An analysis of alternative soil, nutrient, and water management strategies.

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dc.contributor.author Smith, Craig Matthew
dc.date.accessioned 2011-07-20T13:46:14Z
dc.date.available 2011-07-20T13:46:14Z
dc.date.issued 2011-07-20
dc.identifier.uri http://hdl.handle.net/2097/10723
dc.description.abstract The two topics addressed in this dissertation are both related to surface water quality. Reservoir sedimentation and water quality trading are examined from economic and environmental perspectives. Each topic and the resulting policy implications are relevant to stakeholders at the local, state, and federal levels. Reservoir sedimentation has been recognized as a major environmental, social, and economic issue in much of the Midwestern US. There is an effort to focus public and private funds to achieve the greatest return on the investment from soil erosion and sediment reduction strategies. How can physiographical and economic relationships within the watershed be quantified in such a way to provide insights into the selection of alternative management strategies? This study focuses on answering that question by integrating a physically-based watershed model with an economic analysis of alternative sedimentation reduction strategies for the case of Tuttle Creek Lake located in northeastern Kansas. Several key finding of this study are that both physiographical and economic factors must be considered for cost-effective conservation to occur. Considering these factors and targeting BMP implementation from 8 to 23 times more cost-effective than random implementation. If targeting cannot be done effectively or if “intangible” costs of BMP implementation are too large, dredging is likely to be more cost-effective. While this research compares the cost-effectiveness of various BMP implementation approaches in Kansas with dredging, the benefits associated with each of these strategies is not addressed. While there is substantial evidence that nonpoint sources have lower nutrient reduction costs than point sources, experience with water quality trading (WQT) reveals a common theme: little or no trading activity. These outcomes suggest the presence of obstacles to trading that were not recognized in the design of existing programs. To examine the ways that various market imperfections may impact the performance of a WQT market, an agent-based model is constructed, which simulates a hypothetical point-nonpoint market. This study first presents an overview of the concepts and simulation modeling technique used and then analyzes the effects of two prominent market impediments identified in the WQT literature: information levels and trading ratios. The results imply that if market designers feel that only a limited number of trades will be consummated, creating an institution that provides accessible information about buyers’ prices is preferred to providing information about sellers’ prices. Overall, more information is always better, but it becomes less important with higher trading ratios. en_US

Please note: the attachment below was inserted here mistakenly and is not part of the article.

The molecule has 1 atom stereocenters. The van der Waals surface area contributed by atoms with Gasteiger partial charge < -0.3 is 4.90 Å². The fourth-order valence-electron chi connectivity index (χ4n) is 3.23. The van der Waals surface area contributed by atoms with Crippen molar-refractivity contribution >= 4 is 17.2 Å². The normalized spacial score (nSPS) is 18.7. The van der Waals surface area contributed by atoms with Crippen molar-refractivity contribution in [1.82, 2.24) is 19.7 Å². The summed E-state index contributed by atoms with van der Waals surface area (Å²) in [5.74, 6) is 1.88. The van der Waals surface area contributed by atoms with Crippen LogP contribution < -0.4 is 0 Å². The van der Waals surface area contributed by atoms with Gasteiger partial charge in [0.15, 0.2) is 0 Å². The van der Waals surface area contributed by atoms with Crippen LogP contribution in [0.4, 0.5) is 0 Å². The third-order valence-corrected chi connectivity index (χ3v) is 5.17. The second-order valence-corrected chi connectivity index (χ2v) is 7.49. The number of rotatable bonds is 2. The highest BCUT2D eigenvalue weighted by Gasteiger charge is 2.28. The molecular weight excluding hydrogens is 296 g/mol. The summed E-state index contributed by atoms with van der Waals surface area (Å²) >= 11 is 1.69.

dc.description.sponsorship Kansas Water Resources Institute, United States Department of Agriculture National Needs Fellowship, Kansas Department of Health and Environment en_US
dc.language.iso en_US en_US
dc.publisher Kansas State University en
dc.subject Water en_US
dc.subject Soil en_US
dc.subject Market based en_US
dc.subject Conservation en_US
dc.subject Policy en_US
dc.subject Best management practice en_US
dc.title An analysis of alternative soil, nutrient, and water management strategies. en_US
dc.type Dissertation en_US
dc.description.degree Doctor of Philosophy en_US
dc.description.level Doctoral en_US
dc.description.department Department of Agricultural Economics en_US
dc.description.advisor Jeffery R. Williams en_US
dc.subject.umi Economics, Agricultural (0503) en_US
dc.subject.umi Environmental economics (0438) en_US
dc.subject.umi Natural Resource Management (0528) en_US
dc.date.published 2011 en_US
dc.date.graduationmonth August en_US


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